3. Share the load. Men’s participation in home and family has increased significantly in the last 20 years. However, statistically, the number of hours employed women spend on parenting and housework still greatly exceed the number of hours that men spend doing the same tasks. This doesn’t necessarily mean that men are unwilling or uninterested. Many women feel ambivalent about sharing the caring. They may feel as if their expertise is being threatened by sharing more equally with their partners. Many women find themselves being critical of the efforts of the other parent in relation to household tasks and parenting. Many partners feel hesitant to pitch-in for fear of being “inadequate.” It is important to look carefully at the division of labor in your family. Is it working optimally for both of you or could it be shifted? How could it be shared more equitably? Are there adjustments both parents need to make in order for it to happen?

4. Combine tasks. Some of your many tasks can be combined. Taking a walk with baby (and partner?) after work will give you some time together and also a chance to stretch and exercise. You can provide a safe place on the floor in the kitchen for your child to play, observe and talk with you while you are fixing dinner. Taking a bath together is one way some families enjoy time together. Sometimes the activities will take longer, doing them together, but will be well worth the effort.

5. Enjoy quality time. Remember also, that it is important for you to have some family time where you are focusing simply on baby, self or partner. Babies have their own special pace and communication system. Slowing down, getting on “baby time” and on baby’s level will allow you to reconnect in significant ways and to join your baby in seeing the world from his perspective. You may lie on the living room floor together or sit on the couch with baby lying beside you. Holding and cuddling are also lovely, but it is different to have time to be close to your baby just observing what he does with his body on his own. There is so much to see and learn and your baby will enjoy your quiet attention and responsiveness to him.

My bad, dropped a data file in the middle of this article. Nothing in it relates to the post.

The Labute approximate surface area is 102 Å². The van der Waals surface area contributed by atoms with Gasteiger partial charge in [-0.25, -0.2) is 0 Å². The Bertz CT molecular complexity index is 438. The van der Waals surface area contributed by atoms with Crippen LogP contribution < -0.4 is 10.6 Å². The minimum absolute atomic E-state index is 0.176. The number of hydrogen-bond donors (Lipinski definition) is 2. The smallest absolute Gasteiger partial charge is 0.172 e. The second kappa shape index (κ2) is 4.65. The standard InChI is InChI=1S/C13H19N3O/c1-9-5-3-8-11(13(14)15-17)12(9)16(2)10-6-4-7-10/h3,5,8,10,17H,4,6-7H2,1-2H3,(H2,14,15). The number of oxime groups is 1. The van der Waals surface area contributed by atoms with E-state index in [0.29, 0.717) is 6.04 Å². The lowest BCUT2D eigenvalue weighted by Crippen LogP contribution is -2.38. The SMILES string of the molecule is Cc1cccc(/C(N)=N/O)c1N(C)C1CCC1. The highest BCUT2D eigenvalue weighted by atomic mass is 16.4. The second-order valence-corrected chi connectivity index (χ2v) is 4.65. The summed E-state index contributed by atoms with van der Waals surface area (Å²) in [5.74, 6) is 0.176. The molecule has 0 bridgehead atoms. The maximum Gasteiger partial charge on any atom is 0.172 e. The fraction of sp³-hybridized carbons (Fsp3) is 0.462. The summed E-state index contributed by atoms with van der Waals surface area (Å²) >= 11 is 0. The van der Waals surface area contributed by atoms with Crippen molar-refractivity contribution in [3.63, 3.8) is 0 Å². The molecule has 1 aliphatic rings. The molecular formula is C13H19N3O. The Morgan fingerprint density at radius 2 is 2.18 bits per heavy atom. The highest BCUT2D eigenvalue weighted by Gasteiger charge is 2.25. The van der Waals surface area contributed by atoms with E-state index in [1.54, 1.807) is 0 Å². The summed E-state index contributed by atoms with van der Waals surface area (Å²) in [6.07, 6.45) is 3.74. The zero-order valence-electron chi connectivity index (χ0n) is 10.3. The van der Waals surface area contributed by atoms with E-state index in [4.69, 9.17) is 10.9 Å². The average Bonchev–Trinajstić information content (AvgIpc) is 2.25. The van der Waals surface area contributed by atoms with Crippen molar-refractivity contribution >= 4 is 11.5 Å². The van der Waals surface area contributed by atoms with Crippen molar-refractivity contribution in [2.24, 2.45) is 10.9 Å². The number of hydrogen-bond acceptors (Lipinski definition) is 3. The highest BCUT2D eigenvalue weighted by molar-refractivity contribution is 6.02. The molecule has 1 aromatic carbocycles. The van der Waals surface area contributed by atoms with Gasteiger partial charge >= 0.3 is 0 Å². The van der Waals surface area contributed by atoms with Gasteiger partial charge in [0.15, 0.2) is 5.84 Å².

6. Simplify. Your child will only be a baby once. Your house will be a mess for a long time. Spend time with your baby. Clear a path through your house so you can get on the floor and hang-out and enjoy your baby. Very simple, nutritious meals can be thrown together quickly. Sandwiches, smoothies, quesadillas, there are many options for 15 minutes or under dinner prep. Remember also that your baby doesn’t need things so much as she needs you. Buying lots of stuff is not only costly, it clutters up your home. Keep toys, clothes, furniture, food as simple as possible. Your child is not going to remember that $35 toy 20 years from now. She is going to remember that she had time where you really listened to her, enjoyed time with her and shared yourself with her.

7. Remember, it's a balancing act. Most parents never find a moment in which they feel perfectly caught up on all the things they expect themselves to do. If you consider this a normal state you can learn to relax about it. Balance isn’t something you necessarily find as a parent, it is something you are always moving towards. One week you will get lots of good things done at work and the house will be a wreck. The next week, you will leave work early to spend some extra time picking your child up at childcare and hanging out at home. The following week, you might arrange a time for yourself to exercise, but you have to leave your desk a mess and the dishes undone. Balance doesn’t happen in any one instant, but it can happen in the long run.